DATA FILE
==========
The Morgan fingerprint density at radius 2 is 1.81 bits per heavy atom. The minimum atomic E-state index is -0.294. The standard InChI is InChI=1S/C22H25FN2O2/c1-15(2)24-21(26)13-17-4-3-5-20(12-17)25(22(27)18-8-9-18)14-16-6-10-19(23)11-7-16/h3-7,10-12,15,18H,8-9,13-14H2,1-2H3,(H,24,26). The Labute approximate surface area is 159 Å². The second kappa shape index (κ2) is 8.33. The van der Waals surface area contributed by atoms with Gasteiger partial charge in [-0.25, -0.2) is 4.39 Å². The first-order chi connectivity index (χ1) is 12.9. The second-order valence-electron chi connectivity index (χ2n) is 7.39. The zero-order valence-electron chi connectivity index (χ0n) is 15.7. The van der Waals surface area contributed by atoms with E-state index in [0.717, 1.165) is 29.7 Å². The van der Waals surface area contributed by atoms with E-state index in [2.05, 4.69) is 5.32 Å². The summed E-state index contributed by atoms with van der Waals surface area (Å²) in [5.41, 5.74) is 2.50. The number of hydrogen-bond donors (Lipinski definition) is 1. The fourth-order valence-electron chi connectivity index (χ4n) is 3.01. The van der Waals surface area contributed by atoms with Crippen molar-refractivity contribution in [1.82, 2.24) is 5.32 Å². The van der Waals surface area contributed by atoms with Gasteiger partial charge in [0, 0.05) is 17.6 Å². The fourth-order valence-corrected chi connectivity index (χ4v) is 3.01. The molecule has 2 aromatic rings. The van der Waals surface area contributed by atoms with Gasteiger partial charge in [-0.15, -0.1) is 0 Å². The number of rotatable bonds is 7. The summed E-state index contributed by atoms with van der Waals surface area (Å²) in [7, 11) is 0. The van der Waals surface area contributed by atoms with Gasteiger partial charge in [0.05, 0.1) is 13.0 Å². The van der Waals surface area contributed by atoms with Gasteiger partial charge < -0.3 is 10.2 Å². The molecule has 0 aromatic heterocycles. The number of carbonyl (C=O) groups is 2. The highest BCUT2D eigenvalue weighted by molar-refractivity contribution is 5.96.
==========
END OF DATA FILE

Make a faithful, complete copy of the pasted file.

The Morgan fingerprint density at radius 2 is 1.81 bits per heavy atom. The minimum atomic E-state index is -0.294. The standard InChI is InChI=1S/C22H25FN2O2/c1-15(2)24-21(26)13-17-4-3-5-20(12-17)25(22(27)18-8-9-18)14-16-6-10-19(23)11-7-16/h3-7,10-12,15,18H,8-9,13-14H2,1-2H3,(H,24,26). The Labute approximate surface area is 159 Å². The second kappa shape index (κ2) is 8.33. The van der Waals surface area contributed by atoms with Gasteiger partial charge in [-0.25, -0.2) is 4.39 Å². The first-order chi connectivity index (χ1) is 12.9. The second-order valence-electron chi connectivity index (χ2n) is 7.39. The zero-order valence-electron chi connectivity index (χ0n) is 15.7. The van der Waals surface area contributed by atoms with E-state index in [0.717, 1.165) is 29.7 Å². The van der Waals surface area contributed by atoms with E-state index in [2.05, 4.69) is 5.32 Å². The summed E-state index contributed by atoms with van der Waals surface area (Å²) in [5.41, 5.74) is 2.50. The number of hydrogen-bond donors (Lipinski definition) is 1. The fourth-order valence-electron chi connectivity index (χ4n) is 3.01. The van der Waals surface area contributed by atoms with Crippen molar-refractivity contribution in [1.82, 2.24) is 5.32 Å². The van der Waals surface area contributed by atoms with Gasteiger partial charge in [0, 0.05) is 17.6 Å². The fourth-order valence-corrected chi connectivity index (χ4v) is 3.01. The molecule has 2 aromatic rings. The van der Waals surface area contributed by atoms with Gasteiger partial charge in [-0.15, -0.1) is 0 Å². The number of rotatable bonds is 7. The summed E-state index contributed by atoms with van der Waals surface area (Å²) in [7, 11) is 0. The van der Waals surface area contributed by atoms with Gasteiger partial charge in [0.05, 0.1) is 13.0 Å². The van der Waals surface area contributed by atoms with Gasteiger partial charge < -0.3 is 10.2 Å². The molecule has 0 aromatic heterocycles. The number of carbonyl (C=O) groups is 2. The highest BCUT2D eigenvalue weighted by molar-refractivity contribution is 5.96.